Prime Minister Narendra Modi has taken a step towards ending the ordeal of farmers, not just that they have endured in the last few months of protest, but also to work towards new farm ecosystems in India. One that will ensure the farmer's income will double, as promised by the government.
The thrust of Modi’s request to see reforms as the only way forward is something no opposition leader would disagree. Ironically, many political parties in their election manifestoes have spoken about effecting farm reforms, yet today they are not supporting the three farm laws aimed at reforms.
Agriculture reforms should have ideally begun post-Green Revolution, which found more success in the northern India. Policymakers missed the bus again in the 1990s when the economy was opened to reforms. Many sectors in India improved, and some scaled dizzying new highs.
Now, the Bharatiya Janata Party (BJP)-led government which has the mandate to fulfil its reform promises made in its election manifesto has to overcome a set of protesting farmers. Every political party during the past two decades has not shown the 'political will’ to execute farm reforms, well aware of the birth pangs and the risks of disturbing their respective vote banks.
In the past, no political party or government has shown the courage and taken the risk to carry out these reforms. Previous governments have chosen the easy route of handing out doles and appeasing respective voters. This arrangement meant that agricultural infrastructure remained patchy. The proposed reforms will end that process, allowing the farm sector to ask for better infrastructure.
Farmers should take the PM's call to discuss all their concerns. By offering to discuss, Modi has opened up the door for those willing to find a solution to the current stalemate. Farmer leaders should listen to the PM and what he has assured to do. It is not a move to subdue the voice that has been heard loud and clear across India and the world.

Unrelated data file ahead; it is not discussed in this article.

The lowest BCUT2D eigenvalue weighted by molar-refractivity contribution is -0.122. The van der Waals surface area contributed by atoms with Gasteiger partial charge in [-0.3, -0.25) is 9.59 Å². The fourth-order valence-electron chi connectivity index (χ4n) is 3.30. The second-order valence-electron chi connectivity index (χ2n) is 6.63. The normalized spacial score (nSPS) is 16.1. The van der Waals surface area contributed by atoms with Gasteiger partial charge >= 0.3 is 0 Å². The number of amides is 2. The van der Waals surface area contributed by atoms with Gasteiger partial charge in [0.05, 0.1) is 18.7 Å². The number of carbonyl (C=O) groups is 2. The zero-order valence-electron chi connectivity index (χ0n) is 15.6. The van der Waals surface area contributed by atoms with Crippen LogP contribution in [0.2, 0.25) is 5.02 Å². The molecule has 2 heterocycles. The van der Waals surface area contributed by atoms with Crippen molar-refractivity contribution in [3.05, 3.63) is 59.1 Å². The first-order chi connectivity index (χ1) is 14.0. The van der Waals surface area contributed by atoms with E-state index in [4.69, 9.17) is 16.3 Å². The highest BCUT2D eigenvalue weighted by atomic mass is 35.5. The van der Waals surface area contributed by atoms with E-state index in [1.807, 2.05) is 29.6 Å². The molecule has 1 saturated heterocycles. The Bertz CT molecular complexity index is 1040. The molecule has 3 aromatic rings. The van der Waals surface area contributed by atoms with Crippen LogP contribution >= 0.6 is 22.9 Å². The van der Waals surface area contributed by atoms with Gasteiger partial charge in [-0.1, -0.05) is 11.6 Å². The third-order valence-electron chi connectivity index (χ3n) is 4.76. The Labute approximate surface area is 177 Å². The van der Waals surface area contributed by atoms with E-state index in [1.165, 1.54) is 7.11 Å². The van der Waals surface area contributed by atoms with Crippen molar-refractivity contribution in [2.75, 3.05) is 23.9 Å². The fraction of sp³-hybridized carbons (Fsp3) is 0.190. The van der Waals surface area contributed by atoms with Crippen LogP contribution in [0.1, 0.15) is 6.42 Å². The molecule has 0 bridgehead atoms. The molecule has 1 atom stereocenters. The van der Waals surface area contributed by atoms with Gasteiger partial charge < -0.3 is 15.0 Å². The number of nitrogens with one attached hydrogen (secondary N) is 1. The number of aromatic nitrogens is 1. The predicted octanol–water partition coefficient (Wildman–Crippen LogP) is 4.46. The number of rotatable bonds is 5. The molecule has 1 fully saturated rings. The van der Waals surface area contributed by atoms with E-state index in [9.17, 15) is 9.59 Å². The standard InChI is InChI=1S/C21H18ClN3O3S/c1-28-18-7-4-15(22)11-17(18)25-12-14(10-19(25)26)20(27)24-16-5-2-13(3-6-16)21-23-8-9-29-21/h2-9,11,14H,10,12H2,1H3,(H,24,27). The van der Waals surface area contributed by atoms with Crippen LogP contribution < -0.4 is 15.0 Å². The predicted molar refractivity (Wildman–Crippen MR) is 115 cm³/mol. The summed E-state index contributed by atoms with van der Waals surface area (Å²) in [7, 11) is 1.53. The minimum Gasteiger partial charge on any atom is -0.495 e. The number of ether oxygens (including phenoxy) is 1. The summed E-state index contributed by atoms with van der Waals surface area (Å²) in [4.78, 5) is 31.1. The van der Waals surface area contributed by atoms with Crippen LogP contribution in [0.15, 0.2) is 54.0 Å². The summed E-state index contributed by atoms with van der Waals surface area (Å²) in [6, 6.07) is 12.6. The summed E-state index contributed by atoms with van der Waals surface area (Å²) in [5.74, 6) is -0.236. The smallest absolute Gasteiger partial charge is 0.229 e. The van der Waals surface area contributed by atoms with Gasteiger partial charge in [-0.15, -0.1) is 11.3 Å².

If reforms, which began in the 1990s, were rolled back, the economy would have been in a shambles. Could India afford to go back on the reforms process then? Can it go back now?
All those willing to find a solution need to introspect on these two critical questions. Farmers have genuine concerns, and it is the responsibility of the elected government to ally their fears.
Talks and verbal assurances are indeed inadequate to offer means to an amicable solution. However, an assurance has been made by the Prime Minister from a public forum offering to discuss.
The Opposition in a democracy has a responsibility. There could be an option for political parties supporting the protesting farmers to participate in the dialogue. Either way, it is now the Opposition’s responsibility to ensure that discussions are fruitful. It is not the time to mislead the farmers or make political capital out of the situation.
The PM, by urging the farmers to discuss with him and the government, is accepting that any misunderstanding the farmers might have about the farm laws can be explained, provided, they are willing to discuss it.
Modi went into the intricate details of the farm laws when he requested the farmers to participate in discussion with the government. After presenting his point of view, he urged the farmers to introspect. He also offered to discuss every aspect of it — an indication that he is open to listening to the woes of farmers and clearing their doubts.
Farmers should thoughtfully examine this offer. A constructive dialogue between farmers, government and Opposition will certainly ensure a better outcome.
India has one of the lowest farm growth when compared to its peers. The farm reforms provide an opportunity to script new success stories, to improve the lives of farmers and to increase the contribution from agriculture towards India’s GDP.